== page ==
Notable Juanito works include Retrato de Juanito Laguna (Portrait of Juanito Laguna), El mundo prometido a Juanito (The World Promised to Juanito), and Juanito va a la ciudad (Juanito Goes to the City). Art featuring Juanito (and Ramona Montiel, a similar female character) won Berni the Grand Prix for Printmaking at the Venice Biennale in 1962.[1][5]

In 1965 a retrospective of Berni's work was organized at the Instituto Di Tella, including the collage Monsters. Versions of the exhibit were shown in the United States, Argentina, and several Latin American countries. Compositions such as Ramona en la caverna (Ramona in the Cavern), El mundo de Ramona (Ramona's World), and La masacre de los inocentes (Massacre of the Innocent) were becoming more complex. The latter was exhibited in 1971 at the Paris Museum of Modern Art. By the late 1970s, Berni's Juanito and Ramona oil paintings had evolved into three-dimensional altar pieces.[1]

La Espera (1978)

Later years and death[edit]

After a March 1976 coup Berni moved to New York City, where he continued painting, engraving, collaging, and exhibiting. New York struck him as luxurious, consumerist, materially wealthy, and spiritually poor. He conveyed these observations in subsequent work with a touch of social irony. His New York paintings display a great protagonism of color[3] and include Aeropuerto (Airport), Los Hippies, Calles de Nueva York (Streets of New York), Almuerzo (Lunch), Chelsea Hotel, and Promesa de castidad (Promise of Chastity).[2] He also produced several decorative panels, scenographic sketches, illustrations, and collaborations for books.[3]

Berni's work had gradually become more spiritual and reflective. In 1980 he completed the paintings Apocalipsis (Apocalypse) and La crucifixion (The Crucifixion) for the Chapel of San Luis Gonzaga in Las Heras, where they were installed the following year.[1]

Antonio Berni died on October 13, 1981 in Buenos Aires, where he had been working on a Martin Fierro monument. The monument was inaugurated in San Martin on November 17 of the same year.[1] In an interview shortly before his death he said, "Art is a response to life. To be an artist is to undertake a risky way to live, to adopt one of the greatest forms of liberty, to make no compromise. Painting is a form of love, of transmitting the years in art."[2]

Legacy[edit]

Since the late 1960s, various Argentine musicians have written and recorded Juanito Laguna songs. Mercedes Sosa recorded the songs Juanito Laguna remonta un barrilete (on her 1967 album Para cantarle a mi gente) and La navidad de Juanito Laguna (on her 1970 album Navidad con Mercedes Sosa). In 2005, a compilation CD commemorating Berni's 100th birthday included songs by César Isella, Marcelo San Juan, Dúo Salteño, Eduardo Falú, and Las Voces Blancas, as well as two short recordings of Berni speaking in interviews.[5]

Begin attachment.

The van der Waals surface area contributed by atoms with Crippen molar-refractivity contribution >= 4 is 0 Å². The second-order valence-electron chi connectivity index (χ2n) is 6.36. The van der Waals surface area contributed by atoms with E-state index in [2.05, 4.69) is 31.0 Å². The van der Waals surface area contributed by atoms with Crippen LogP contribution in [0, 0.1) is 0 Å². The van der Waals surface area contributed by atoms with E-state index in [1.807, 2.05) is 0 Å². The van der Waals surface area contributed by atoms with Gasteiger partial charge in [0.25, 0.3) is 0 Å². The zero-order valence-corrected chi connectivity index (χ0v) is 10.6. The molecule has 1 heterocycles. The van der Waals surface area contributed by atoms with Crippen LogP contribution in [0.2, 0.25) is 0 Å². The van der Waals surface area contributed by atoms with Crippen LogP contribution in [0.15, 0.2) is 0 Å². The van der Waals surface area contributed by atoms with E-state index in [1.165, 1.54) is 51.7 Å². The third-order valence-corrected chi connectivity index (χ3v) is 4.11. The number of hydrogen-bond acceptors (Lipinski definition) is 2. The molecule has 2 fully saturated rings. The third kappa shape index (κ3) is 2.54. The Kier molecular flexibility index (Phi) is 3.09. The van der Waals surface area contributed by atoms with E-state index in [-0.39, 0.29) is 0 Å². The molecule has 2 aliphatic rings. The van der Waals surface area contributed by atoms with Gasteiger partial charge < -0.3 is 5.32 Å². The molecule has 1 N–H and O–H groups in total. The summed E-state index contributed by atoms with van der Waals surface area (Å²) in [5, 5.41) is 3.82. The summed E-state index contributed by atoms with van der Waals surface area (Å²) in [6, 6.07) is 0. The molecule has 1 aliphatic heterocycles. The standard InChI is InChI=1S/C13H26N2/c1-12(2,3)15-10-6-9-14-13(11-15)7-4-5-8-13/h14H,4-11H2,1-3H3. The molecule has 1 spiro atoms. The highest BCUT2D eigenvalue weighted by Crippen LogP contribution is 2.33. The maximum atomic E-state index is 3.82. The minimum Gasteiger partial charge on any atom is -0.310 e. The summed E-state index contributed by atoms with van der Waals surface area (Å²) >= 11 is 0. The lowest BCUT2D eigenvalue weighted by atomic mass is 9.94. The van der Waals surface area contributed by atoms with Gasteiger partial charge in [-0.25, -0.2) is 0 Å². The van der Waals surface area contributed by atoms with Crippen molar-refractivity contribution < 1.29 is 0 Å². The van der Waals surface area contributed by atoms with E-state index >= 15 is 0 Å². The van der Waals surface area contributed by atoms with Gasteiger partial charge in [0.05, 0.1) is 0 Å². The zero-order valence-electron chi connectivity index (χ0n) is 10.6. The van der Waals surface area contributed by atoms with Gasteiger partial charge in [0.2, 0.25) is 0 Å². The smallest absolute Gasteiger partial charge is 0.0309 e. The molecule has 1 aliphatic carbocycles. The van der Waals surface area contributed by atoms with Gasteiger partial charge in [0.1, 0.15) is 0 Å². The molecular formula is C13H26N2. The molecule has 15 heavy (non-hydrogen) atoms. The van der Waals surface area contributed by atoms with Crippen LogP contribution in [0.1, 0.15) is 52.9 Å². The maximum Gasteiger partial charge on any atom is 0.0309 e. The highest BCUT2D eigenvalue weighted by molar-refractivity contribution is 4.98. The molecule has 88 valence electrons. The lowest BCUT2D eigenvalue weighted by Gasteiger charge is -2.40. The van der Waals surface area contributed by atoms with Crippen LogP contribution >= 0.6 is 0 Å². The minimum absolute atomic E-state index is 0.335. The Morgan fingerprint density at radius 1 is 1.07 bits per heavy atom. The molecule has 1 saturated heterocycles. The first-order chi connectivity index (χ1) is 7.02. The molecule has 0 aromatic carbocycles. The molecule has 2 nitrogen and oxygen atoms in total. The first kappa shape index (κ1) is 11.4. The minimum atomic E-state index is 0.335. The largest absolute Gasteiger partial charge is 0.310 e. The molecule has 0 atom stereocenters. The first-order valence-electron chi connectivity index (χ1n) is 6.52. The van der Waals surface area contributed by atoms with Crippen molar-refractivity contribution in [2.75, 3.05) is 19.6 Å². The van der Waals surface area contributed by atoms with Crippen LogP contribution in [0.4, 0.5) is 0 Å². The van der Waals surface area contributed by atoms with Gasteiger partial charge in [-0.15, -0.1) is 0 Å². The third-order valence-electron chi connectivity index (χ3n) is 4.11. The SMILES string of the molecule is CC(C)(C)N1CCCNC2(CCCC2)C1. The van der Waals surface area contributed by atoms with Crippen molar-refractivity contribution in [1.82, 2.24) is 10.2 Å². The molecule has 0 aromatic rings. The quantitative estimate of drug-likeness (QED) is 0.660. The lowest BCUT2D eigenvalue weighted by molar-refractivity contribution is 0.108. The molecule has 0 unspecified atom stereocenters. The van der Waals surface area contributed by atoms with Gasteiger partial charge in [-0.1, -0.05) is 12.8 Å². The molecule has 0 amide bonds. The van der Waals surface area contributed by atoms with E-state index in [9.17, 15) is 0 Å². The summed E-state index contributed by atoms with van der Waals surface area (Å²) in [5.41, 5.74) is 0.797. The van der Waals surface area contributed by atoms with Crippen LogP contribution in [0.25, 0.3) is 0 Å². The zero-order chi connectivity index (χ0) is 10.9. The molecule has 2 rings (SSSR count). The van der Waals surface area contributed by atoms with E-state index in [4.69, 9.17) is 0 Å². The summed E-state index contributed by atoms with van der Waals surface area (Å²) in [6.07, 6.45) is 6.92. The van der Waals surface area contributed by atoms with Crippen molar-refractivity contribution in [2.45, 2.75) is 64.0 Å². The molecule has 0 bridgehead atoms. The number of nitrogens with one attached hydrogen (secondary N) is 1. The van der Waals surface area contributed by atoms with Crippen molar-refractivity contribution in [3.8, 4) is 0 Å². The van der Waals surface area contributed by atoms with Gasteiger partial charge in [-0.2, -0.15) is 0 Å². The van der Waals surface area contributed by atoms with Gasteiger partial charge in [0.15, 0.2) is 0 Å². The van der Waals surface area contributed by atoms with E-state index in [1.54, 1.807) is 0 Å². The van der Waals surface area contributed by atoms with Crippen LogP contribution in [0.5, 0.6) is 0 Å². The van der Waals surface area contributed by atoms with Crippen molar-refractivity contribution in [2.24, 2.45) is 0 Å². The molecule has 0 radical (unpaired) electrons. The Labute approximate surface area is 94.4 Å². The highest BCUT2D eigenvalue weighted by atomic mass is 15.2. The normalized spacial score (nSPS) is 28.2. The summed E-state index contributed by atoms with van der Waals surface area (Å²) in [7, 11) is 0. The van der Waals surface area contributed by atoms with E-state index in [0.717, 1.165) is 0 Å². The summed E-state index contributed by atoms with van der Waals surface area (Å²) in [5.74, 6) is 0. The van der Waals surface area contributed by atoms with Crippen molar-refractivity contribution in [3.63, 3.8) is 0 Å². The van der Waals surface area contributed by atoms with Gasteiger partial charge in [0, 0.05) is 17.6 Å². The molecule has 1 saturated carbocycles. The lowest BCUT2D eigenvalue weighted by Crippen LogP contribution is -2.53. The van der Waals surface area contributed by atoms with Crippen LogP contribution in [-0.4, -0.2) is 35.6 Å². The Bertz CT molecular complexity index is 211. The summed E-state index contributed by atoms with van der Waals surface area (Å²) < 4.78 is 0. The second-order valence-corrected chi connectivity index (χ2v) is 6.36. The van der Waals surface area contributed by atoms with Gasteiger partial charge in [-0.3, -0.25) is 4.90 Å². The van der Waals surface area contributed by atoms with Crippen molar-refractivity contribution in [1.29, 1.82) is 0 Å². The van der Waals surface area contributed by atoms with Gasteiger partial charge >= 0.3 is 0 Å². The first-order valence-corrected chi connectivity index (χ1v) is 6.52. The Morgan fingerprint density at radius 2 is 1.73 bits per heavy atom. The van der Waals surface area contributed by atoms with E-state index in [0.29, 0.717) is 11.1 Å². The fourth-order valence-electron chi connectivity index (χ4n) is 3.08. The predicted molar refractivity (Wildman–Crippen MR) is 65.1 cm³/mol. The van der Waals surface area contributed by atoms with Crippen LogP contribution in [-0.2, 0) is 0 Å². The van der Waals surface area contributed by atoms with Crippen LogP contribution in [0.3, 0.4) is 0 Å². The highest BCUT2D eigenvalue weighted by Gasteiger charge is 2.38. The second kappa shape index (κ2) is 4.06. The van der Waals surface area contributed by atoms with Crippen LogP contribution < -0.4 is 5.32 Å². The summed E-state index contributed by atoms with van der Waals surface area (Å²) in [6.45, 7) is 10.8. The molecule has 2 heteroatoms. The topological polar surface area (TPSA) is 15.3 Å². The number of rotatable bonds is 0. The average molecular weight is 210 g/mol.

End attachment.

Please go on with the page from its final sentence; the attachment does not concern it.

Several Argentine government organizations also celebrated Berni's centennial in 2005, including the Ministerio de Educación, Ciencia y Tecnología de la Nación, and Secretaría de Turismo de la Nación. Berni's daughter Lily curated an art show entitled Un cuadro para Juanito, 40 años después (A painting for Juanito, 40 years later). Through the organization De Todos Para Todos (By All For All), children across Argentina studied Berni's art, then created their own using his collage techniques.[5][10]

In July 2008, thieves disguised as police officers stole fifteen Berni paintings that were being transported from a suburb to the Bellas Artes National Museum. Culture Secretary Jose Nun described the paintings as being "of great national value," and described the robbery as "an enormous loss to Argentine culture."[11]

See also[edit]

References[edit]

  1. ^ a b c d e f g h i "Antonio Berni". Buenos Aired Ciudad. Retrieved 27 January 2013. 
  2. ^ a b c d e f g h i j k l "Biografia de Antonio Berni". Olimpiadas Nacionales de Contenidos Educativos en Internet. Retrieved 28 January 2013. 
  3. ^ a b c d e f "Antonio Berni". Vivre en Argentine. Retrieved 2 February 2013. 
  4. ^ a b c d e Salinas, Esmeralda. "Antonio Berni: From Social Realism to Social Phenomenon". Academia.edu. Retrieved 2 February 2013. 
  5. ^ a b c d e f g h i Salinas, Esmeralda. "The Power of Juanito: Antonio Berni and the Continuing Legacy of Juanito Laguna". Academia.edu. Retrieved 27 January 2013. 
  6. ^ "Antonio Berni". Encyclopedia Britannica. Retrieved 27 January 2013. 
  7. ^ "Modern Teachers". Antonio Berni. Museum of Modern Art. Retrieved 27 January 2013. 
  8. ^ Barnitz, Jacqueline. Twentieth-Century Art of Latin America. The University of Texas Press, 2001, p. 84.
  9. ^ Ramírez, Mari Carmen. Cantos Paralelos. The University of Texas at Austin, 1999, p. 190.
  10. ^ Rouillon, Jorge (July 15, 2005). "Juanito Laguna, revivido en fotos por chicos de las villas". LaNacion.com. Retrieved 2 February 2013. 
  11. ^ "Fake cops steal valuable Berni paintings in Argentina". AsiaOne News. July 27, 2008. Retrieved 27 January 2013. 

External links[edit]